A simple linear regression, two world wars and the emergence of Germany.


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Raymond A. Millen gives a conference in the US Army War College on Germany’s economic and political power in Europe, the eighth and final presentation for the 2011 Great Decisions Program, was held at the Post Chapel on Friday, March 11. The presentations for the year covered such topics as national security challenges, global governance, development efforts, financial and debt crisis, the dangerous conditions in the Horn of Africa, controlling the proliferation of weapons of mass destruction and the countries and regions of the Caucasus.

One Comment to “A simple linear regression, two world wars and the emergence of Germany.”

  1. Daniel Martin dice:

    This is the most superficial and empty analysis I’ve seen on European matters in a long, long time.
    Keeping to headlines, it more or less covers what happened till the end of WWII, even to then end of the Cold War. But the way it covers European developments from 1990 on, it’s frankly embarrassing.

    Germany is back, yes. Make no mistake about it. But if the American perspective is that it’s now a trusted ally and we’ve nothing to fear… well, they’re in for a surprise.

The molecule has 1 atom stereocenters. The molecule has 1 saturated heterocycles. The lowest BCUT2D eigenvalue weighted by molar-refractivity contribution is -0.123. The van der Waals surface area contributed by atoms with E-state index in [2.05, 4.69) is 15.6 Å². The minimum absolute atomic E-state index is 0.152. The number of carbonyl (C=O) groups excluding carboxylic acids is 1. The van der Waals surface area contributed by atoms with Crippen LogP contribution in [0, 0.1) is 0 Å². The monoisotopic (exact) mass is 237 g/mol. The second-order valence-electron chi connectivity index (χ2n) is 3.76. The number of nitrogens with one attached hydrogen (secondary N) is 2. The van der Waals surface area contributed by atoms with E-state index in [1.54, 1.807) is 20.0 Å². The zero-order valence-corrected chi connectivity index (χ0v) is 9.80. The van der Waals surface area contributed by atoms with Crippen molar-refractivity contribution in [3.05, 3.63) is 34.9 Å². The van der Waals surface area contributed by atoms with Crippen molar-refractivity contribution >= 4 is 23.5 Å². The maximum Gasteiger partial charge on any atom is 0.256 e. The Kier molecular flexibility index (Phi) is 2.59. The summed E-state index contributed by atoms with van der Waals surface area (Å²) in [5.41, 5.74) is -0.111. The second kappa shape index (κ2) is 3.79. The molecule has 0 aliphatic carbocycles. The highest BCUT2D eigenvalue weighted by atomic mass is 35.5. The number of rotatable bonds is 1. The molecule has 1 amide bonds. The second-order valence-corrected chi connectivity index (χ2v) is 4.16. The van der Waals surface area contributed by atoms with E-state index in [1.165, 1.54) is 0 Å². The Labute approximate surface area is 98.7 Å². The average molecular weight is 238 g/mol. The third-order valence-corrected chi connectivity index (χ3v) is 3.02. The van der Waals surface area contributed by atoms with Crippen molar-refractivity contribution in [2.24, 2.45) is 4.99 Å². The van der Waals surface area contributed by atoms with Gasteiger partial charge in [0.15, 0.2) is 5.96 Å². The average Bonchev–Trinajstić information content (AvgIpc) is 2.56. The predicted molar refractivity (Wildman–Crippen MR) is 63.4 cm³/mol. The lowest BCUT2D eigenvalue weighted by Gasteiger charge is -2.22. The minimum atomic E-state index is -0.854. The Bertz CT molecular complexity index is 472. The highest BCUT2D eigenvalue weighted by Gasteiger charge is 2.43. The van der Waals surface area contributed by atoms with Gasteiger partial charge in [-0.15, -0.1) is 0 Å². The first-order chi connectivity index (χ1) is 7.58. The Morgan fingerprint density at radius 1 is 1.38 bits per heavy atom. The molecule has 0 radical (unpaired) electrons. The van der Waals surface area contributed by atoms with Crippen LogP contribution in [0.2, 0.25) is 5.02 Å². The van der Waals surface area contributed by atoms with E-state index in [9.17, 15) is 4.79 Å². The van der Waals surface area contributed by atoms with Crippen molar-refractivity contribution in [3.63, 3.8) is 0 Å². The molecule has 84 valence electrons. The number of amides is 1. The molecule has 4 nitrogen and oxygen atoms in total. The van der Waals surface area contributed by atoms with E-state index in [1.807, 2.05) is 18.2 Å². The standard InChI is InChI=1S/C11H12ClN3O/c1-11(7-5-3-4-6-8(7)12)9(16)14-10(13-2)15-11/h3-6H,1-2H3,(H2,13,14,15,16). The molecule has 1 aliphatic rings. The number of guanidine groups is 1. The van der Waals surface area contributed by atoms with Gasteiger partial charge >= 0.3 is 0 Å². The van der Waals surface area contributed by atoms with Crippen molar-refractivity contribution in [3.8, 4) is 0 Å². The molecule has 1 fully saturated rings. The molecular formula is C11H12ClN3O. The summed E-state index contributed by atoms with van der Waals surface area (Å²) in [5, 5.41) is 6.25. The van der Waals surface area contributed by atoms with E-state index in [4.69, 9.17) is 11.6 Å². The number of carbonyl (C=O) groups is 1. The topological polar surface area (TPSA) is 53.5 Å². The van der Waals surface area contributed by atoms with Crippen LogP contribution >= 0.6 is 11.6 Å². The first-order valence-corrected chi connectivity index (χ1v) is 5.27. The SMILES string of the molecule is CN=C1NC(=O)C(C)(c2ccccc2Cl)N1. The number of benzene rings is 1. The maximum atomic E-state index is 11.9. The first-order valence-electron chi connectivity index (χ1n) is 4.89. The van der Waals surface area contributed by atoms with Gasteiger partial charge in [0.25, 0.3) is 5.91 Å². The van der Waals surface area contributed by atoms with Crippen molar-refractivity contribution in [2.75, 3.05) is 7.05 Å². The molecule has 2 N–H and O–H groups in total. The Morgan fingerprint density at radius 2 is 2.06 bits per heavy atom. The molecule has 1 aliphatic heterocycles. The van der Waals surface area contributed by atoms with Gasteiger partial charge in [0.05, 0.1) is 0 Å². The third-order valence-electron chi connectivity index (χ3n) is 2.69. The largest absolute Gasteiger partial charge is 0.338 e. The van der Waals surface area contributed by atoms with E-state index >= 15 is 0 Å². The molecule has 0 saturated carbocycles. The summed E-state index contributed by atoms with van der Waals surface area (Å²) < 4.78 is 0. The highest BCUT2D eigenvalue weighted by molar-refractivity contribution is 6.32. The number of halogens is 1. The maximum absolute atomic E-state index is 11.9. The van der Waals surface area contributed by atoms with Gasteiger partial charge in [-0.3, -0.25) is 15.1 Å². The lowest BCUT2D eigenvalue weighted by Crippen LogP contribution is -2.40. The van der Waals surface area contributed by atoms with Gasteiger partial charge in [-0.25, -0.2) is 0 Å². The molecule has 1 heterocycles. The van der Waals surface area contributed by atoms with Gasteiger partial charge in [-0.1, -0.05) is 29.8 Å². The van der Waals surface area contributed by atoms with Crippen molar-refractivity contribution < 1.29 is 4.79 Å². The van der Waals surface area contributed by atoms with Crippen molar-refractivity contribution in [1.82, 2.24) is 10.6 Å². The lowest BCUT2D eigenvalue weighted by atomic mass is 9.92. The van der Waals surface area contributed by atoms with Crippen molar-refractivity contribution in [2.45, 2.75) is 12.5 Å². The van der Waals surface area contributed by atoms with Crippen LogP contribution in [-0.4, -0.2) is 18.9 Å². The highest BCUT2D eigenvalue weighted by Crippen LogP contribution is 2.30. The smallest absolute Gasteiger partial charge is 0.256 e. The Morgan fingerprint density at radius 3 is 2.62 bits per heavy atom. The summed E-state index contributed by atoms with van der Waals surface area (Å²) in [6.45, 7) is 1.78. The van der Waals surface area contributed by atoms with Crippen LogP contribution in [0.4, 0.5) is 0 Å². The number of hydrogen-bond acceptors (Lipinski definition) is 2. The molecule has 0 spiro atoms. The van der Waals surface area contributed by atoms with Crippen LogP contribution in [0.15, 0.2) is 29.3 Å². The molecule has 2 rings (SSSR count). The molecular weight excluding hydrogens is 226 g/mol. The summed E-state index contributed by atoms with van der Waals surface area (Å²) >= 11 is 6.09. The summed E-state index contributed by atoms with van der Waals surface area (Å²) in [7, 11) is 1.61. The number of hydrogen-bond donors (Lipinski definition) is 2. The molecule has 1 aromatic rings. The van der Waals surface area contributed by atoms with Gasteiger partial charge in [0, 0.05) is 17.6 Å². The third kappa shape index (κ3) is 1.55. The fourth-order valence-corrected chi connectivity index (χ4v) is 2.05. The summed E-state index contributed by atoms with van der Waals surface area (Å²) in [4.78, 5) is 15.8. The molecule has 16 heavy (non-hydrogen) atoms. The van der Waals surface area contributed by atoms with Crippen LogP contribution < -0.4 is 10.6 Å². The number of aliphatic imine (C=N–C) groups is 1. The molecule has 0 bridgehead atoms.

Because here in Euroland we’re definitely seeing another kind of Germany. It saddens me to say it, because I’ve been an ardent supporter of EU integration, but Margaret Thatcher had it right. You just cannot trust these guys. They’re back to their old tricks. They may have no armies to threaten us (yet, though I’m sure they’ll come, and it won’t take them long to build them), but their economic policies are all about crushing the rest of Europe into submission. They fooled us into the Maastricht Treaty, creating all these non-democratic institutions (the Euro, the ECB, European Commission, European Council) that are just German bully tools, defending only their narrow interests. The result: capital flight into Germany (which can finance itself at negative real interest rates), qualified people seeking jobs there for low wages, misery in the periphery.

    The EU could be coming out of the recession like the US or Japan, using economic tools we know about since the 1930s… But Germany, having had a major part in creating the Euro crisis through beggar-thy-neighbor policies, is consciously pushing the Eurozone into a Depression, simply to perpetuate their hegemony.

    The EU story will only end one way: very badly. It’s only a question of when. The whole periphery is sunk into misery and close to implosion. When it happens it will hit Germany as well, of course, but they’ve been busy paving the way by preparing their public opinion to hate their neighbors. Reading through German papers (even serious ones) drives one to tears nowadays. When this whole thing goes to hell, Merkel and co will blame it on “those profligate Southerners and Frenchies” as usual. From there you get to racial hatred very easily. Doesn’t that ring a bell?

    By then Germany will have complete hegemony. It probably won’t take them very long to raise a real army, like in the 1930s. And we’re back to square one. Sad and… scary.

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